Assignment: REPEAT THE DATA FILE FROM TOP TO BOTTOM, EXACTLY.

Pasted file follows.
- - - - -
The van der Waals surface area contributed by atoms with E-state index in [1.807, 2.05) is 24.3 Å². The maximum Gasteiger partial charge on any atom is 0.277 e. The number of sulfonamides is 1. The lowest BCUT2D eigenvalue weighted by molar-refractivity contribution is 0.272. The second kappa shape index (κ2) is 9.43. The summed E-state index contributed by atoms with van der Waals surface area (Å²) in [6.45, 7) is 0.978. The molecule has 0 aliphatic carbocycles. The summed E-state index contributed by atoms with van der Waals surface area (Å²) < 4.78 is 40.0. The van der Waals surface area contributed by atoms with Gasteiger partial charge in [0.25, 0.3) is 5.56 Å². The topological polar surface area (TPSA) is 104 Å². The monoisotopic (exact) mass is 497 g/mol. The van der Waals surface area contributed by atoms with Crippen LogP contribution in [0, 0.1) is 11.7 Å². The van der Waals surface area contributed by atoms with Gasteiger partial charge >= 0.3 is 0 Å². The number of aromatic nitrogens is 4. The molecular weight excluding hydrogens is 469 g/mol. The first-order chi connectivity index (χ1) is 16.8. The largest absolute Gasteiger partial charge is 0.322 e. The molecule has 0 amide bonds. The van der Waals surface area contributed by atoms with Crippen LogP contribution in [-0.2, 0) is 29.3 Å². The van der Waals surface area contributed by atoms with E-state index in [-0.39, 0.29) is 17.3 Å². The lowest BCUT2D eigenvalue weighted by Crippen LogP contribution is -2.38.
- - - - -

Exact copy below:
The van der Waals surface area contributed by atoms with E-state index in [1.807, 2.05) is 24.3 Å². The maximum Gasteiger partial charge on any atom is 0.277 e. The number of sulfonamides is 1. The lowest BCUT2D eigenvalue weighted by molar-refractivity contribution is 0.272. The second kappa shape index (κ2) is 9.43. The summed E-state index contributed by atoms with van der Waals surface area (Å²) in [6.45, 7) is 0.978. The molecule has 0 aliphatic carbocycles. The summed E-state index contributed by atoms with van der Waals surface area (Å²) < 4.78 is 40.0. The van der Waals surface area contributed by atoms with Gasteiger partial charge in [0.25, 0.3) is 5.56 Å². The topological polar surface area (TPSA) is 104 Å². The monoisotopic (exact) mass is 497 g/mol. The van der Waals surface area contributed by atoms with Crippen LogP contribution in [0, 0.1) is 11.7 Å². The van der Waals surface area contributed by atoms with Gasteiger partial charge >= 0.3 is 0 Å². The number of aromatic nitrogens is 4. The molecular weight excluding hydrogens is 469 g/mol. The first-order chi connectivity index (χ1) is 16.8. The largest absolute Gasteiger partial charge is 0.322 e. The molecule has 0 amide bonds. The van der Waals surface area contributed by atoms with Crippen LogP contribution in [-0.2, 0) is 29.3 Å². The van der Waals surface area contributed by atoms with E-state index in [-0.39, 0.29) is 17.3 Å². The lowest BCUT2D eigenvalue weighted by Crippen LogP contribution is -2.38.